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Author Topic: Cutting the Salon Table  (Read 1225 times)

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Phil Spicer

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Re: Cutting the Salon Table
« Reply #15 on: July 10, 2017, 10:40:35 AM »

   Stu, GO FOR IT !!! Tape the formica, set your fence and blade, make your cut.  A good 60 or 80 tooth carbide blade would be best. 40 teeth may be ok if it is a new blade. If you are worried about heat build up in the blade, make one or two cuts and go have a cup of coffee.  Then go make your last cut with a cool blade. Check the holes where the mounting bracket was screwed on. If they expanded or caused a splinter from being tightened, smooth or lightly countersink the holes so they don't catch the edge of the table as you make your cut. Epoxy or glue on a matching trim piece to hide the plywood edge, finish it and enjoy your new "elbow" room.
   A thought, an "old timer" I know waxes all his tables, saws, router, planer, jointer, etc. so everything slides nicely. 
   Just some thoughts
                       
                  Phil
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Hugh17

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Re: Cutting the Salon Table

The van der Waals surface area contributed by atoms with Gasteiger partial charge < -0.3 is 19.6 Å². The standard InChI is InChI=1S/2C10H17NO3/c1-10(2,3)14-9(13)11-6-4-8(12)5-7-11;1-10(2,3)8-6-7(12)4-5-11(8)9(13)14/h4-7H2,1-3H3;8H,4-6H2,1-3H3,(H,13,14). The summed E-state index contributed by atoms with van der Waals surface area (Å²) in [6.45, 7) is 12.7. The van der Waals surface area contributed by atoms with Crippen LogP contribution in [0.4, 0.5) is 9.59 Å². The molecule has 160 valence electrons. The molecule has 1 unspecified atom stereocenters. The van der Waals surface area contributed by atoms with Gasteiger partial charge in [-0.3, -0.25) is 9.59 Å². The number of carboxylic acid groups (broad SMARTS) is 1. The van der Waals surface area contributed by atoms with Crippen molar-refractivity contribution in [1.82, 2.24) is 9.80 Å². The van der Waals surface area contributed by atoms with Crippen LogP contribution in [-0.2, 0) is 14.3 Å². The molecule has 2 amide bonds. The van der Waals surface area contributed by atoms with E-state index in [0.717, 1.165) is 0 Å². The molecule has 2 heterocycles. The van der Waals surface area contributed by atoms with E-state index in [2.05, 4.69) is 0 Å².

« Reply #16 on: July 10, 2017, 02:01:37 PM »

Based solely on your question about HOW TO CUT the existing countertop laminated to plywood table you will need a carbide top blade on a table saw. Run the material through with the countertop (Formica) up. Most important, you need a blade with as many teeth as possible based on the size blade your table saw will handle.

You can make a test cut about an inch from the edge in the table top to test your cutting procedure. Once comfortable then make your finish cut. Another "trick" that will help a little is to use a 2" wide heavy masking tap centered over the cut line on the countertop (Formica).

I hope this helps.
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Jeff Tancock

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Re: Cutting the Salon Table
« Reply #17 on: July 10, 2017, 02:20:26 PM »

I can't wait to see outcome of this experiment Stu!
Good luck and don't forget to count your fingers before and after (LOL).
Cheers
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Jeff Tancock
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